The nation’s largest farm group is calling on the White House to clarify President Joe Biden’s goal of conserving 30% of U.S. land by 2030.

“The concerns of farmers and ranchers are escalating regarding the intent of the 30x30 goal, the definition of conservation, and the metrics for defining success, among other things,” the American Farm Bureau Federation says in a letter to the White House.

Ag Secretary Tom Vilsack defended the 30x30 goal on Thursday, telling reporters it was primarily aimed at public lands and “private working lands” and is not a “land grab.”

At the same time: Vilsack expressed optimism that USDA can coax landowners into taking 4 million acres out of production through the Conservation Reserve Program despite soaring commodity prices.

Vilsack said he didn’t think expanding CRP would have a significant impact on global markets. The National Grain and Feed Association, which represents grain traders and processors, is warning that “drastically” increasing CRP could result in negative climate impacts.

But Vilsack said his planned increase in CRP “is not going to create additional pressure for deforestation.”

Take note: CRP is already 4 million acres under its current cap, and contracts for 3 million acres are scheduled to expire in September.

Among the enhancements to CRP that Vilsack is making is a 10% one-time “inflationary” increase in payment rates.

Read more about Vilsack and the 30x30 goal here.

Kerry: Climate action can’t be reversed

One of the biggest questions facing Biden at this week’s climate summit is whether foreign leaders will take seriously the new U.S. climate pledge.

But White House climate envoy John Kerry says the United States is on a path to slash greenhouse gas emissions, no matter who’s president. That’s because corporations are increasingly committed to climate action, and clean energy technology is advancing quickly, Kerry told reporters.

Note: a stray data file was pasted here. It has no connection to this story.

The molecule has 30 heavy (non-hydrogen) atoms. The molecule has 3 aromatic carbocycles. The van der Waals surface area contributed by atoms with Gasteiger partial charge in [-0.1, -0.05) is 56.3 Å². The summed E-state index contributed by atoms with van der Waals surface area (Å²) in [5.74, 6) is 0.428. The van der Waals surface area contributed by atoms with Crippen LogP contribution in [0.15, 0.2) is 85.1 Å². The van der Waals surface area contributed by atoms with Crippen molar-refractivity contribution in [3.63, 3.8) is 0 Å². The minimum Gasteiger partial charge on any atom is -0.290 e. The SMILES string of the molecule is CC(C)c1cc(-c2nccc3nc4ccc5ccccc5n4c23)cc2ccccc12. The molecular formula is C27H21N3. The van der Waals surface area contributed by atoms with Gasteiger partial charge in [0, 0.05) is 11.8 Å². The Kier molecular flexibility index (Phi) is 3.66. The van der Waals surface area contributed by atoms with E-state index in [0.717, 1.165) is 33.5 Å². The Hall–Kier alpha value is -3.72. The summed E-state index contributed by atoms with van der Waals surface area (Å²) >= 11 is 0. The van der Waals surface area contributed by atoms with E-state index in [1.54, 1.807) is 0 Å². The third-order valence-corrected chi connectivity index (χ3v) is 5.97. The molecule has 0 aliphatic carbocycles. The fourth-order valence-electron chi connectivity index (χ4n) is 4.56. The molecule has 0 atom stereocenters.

“That is the way the markets are moving. No politician, no matter how demagogic, or how potent and capable they are, is going to be able to change what that market is doing,” Kerry said.

Kerry thinks the U.S. will likely exceed Biden’s pledge to cut U.S. emissions in half by 2030.

Keep in mind: China’s emissions account for 30% of global emissions – twice the U.S. share – and President Xi Jinping said Thursday that they won’t peak until 2030. Xi claimed China will still be carbon neutral by 2060.

Report our report on Biden’s climate pledge here.

EU wants global agreement on carbon pricing

The European Union is moving ahead with its plan to impose a carbon adjustment tax on imports, but it first wants an agreement at the World Trade Organization on how to set carbon pricing.

“We must set the right incentives at the global level because carbon leakage across our economies is detrimental,” European Council President Charles Michel said in a speech at the climate summit Thursday.

“That’s why we intend to introduce a carbon border adjustment mechanism. This is needed to ensure a level playing field. And it must be compatible with WTO rules. We are ready to work with all our partners on carbon pricing.”

White House officials suggested to reporters Wednesday that Biden may be open to a carbon adjustment tax, which could protect U.S. manufacturers and farmers who invest in reducing greenhouse gas emissions.